The post-exercise acidosis in lamprey has both a respiratory and a metabolic component, though the former accounts for only a small fraction of the acidosis in comparison to the total proton load. Certainly the post-exercise increase in intracellular reflects dehydration of [HCO3−]i by H+. Such exercise-induced increases in often occur in venous and arterial blood of fish, but generally subside over 1–2h post-exercise (Wood and Perry, 1985; Tang and Boutilier, 1991; Tufts, 1991). Calculations of intracellular for exhausted trout white muscle, based on pHi and [HCO3−]i values in Tang and Boutilier (1991), show that the increase in muscle is neither as large, nor as prolonged, as in lamprey. In freshwater trout, muscle increases from 0.4kPa at rest to 1.4kPa immediately following exhaustive exercise. Unlike lamprey, however, intracellular in rainbow trout returns to values between 0.5 and 0.3kPa within the first hour post-exercise. Indeed, the persistent elevation of intracellular in the case of lamprey may be a result of (i) a restricted ability of the circulatory system to transport CO2, (ii) a restricted ability of the muscle itself to clear the intracellular pool of CO2, and/or (iii) a persistently high CO2 production rate in muscle following exercise.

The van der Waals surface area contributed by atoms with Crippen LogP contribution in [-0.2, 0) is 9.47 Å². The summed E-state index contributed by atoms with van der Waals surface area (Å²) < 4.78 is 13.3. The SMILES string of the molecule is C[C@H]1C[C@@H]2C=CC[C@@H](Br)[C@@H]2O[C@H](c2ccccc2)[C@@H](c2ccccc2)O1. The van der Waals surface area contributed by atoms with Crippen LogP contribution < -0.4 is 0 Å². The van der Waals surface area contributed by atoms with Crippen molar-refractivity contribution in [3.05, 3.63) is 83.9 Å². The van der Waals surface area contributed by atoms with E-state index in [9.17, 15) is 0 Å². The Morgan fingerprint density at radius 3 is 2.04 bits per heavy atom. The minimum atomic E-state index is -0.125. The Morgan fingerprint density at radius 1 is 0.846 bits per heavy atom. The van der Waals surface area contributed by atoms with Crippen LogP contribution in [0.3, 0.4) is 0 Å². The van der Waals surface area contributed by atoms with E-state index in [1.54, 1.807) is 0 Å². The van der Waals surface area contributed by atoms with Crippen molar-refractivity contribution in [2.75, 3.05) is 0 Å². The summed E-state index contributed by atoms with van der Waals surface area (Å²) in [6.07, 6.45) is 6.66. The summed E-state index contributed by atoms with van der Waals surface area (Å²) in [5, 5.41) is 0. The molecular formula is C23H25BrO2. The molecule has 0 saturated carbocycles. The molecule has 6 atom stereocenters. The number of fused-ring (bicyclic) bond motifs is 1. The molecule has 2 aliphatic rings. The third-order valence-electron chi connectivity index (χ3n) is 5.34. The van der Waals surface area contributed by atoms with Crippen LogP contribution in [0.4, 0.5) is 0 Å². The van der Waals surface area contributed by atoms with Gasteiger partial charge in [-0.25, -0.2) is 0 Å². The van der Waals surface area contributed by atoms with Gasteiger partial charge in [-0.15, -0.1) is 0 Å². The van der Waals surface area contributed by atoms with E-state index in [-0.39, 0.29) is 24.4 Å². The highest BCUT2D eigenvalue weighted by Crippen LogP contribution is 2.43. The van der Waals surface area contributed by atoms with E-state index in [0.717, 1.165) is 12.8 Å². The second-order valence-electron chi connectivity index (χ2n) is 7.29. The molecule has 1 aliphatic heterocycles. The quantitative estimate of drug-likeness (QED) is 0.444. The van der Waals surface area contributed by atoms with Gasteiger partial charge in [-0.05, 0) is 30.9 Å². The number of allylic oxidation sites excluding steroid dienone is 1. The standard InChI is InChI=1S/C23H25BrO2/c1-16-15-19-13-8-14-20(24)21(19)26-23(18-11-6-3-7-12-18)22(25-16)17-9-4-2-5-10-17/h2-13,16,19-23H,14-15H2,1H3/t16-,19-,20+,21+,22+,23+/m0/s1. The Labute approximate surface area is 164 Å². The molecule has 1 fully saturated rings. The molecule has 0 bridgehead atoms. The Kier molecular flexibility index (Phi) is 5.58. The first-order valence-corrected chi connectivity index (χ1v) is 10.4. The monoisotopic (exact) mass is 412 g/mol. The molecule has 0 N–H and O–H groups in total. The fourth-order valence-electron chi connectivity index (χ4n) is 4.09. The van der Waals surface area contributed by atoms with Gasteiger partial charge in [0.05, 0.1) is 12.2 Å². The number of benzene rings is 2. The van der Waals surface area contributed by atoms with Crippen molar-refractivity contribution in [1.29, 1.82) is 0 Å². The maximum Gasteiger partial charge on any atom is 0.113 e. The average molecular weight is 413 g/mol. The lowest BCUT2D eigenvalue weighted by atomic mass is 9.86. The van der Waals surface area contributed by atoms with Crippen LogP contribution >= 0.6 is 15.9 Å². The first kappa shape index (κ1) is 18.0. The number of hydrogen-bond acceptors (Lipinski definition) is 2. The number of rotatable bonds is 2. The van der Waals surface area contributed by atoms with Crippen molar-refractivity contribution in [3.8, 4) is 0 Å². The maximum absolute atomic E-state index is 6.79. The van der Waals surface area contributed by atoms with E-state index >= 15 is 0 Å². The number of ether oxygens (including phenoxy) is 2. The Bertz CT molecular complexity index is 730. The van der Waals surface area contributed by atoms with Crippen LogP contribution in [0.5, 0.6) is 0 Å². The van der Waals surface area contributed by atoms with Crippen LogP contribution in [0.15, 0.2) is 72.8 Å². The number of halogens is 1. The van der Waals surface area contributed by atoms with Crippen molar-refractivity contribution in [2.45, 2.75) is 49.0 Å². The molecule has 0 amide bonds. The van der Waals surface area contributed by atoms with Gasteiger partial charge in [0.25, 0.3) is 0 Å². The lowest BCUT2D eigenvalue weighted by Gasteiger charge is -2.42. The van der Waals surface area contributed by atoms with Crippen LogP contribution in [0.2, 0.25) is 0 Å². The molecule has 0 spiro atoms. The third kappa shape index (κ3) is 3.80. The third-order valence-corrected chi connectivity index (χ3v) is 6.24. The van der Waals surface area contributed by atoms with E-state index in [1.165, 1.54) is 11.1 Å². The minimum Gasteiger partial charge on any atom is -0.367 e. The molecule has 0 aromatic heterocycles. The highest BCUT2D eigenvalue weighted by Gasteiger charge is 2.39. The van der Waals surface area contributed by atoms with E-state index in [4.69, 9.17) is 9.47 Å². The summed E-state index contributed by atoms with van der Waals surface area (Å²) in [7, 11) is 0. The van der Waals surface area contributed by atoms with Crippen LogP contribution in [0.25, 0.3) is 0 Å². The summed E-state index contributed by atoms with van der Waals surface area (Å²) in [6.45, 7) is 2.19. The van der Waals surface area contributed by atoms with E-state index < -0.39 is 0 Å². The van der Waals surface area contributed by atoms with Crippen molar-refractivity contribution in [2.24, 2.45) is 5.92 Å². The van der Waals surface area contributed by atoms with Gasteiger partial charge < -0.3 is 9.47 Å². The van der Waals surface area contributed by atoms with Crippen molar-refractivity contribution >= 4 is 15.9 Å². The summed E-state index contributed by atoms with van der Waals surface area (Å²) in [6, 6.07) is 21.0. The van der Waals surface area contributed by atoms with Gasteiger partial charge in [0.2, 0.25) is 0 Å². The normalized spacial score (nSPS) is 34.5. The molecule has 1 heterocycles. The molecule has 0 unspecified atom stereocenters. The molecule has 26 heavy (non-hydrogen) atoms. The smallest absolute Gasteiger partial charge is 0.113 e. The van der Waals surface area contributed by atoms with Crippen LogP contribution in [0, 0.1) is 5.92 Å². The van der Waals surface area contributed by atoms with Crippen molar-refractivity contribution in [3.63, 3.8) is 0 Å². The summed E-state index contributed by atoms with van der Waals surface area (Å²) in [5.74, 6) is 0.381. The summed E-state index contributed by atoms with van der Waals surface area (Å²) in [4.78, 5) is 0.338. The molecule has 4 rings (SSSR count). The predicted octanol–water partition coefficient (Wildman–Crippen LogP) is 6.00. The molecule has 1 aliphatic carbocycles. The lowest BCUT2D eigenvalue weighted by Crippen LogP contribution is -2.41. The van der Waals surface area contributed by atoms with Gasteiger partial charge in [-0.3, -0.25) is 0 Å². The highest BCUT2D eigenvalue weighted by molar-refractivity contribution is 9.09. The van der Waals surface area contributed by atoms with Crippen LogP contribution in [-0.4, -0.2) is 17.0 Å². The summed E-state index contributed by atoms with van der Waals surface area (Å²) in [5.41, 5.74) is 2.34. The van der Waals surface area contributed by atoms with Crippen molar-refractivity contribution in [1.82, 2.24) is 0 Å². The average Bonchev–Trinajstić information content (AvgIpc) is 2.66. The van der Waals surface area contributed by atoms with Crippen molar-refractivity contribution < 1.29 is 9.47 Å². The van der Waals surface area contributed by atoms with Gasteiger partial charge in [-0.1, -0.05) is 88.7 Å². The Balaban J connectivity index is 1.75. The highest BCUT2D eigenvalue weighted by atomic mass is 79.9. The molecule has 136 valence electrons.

Erythrocytes of agnathans show both limited anion exchange (Nikinmaa and Railo, 1987; Ellory et al. 1987) and very low levels of carbonic anhydrase (CA) activity compared with trout (Nikinmaa, 1990). Thus, the clearance of intramuscular CO2 may be limited by the transport capacity of the erythrocyte. Furthermore, the very low non-bicarbonate buffering capacity of the true plasma of lamprey (Tufts and Boutilier, 1989, 1990; see below) would result in an exaggerated decrease in pHe if muscle CO2 were to be cleared more rapidly.
Conversely, CO2 transport from muscle to blood may be the rate-limiting step. Muscle CA is believed to be important for CO2 excretion at the cellular level in mammalian muscle (Gros and Dodgson, 1988) and, if CA activity is as correspondingly low in lamprey muscle as it is in the erythrocytes (R. P. Henry, B. L. Tufts and R. G. Boutilier, unpublished data), then cellular CO2 excretion may be impaired. Little is known about the cellular role of CA outside mammalian systems, and the explanation for this apparent CO2 retention in muscle of lamprey must await further experimentation.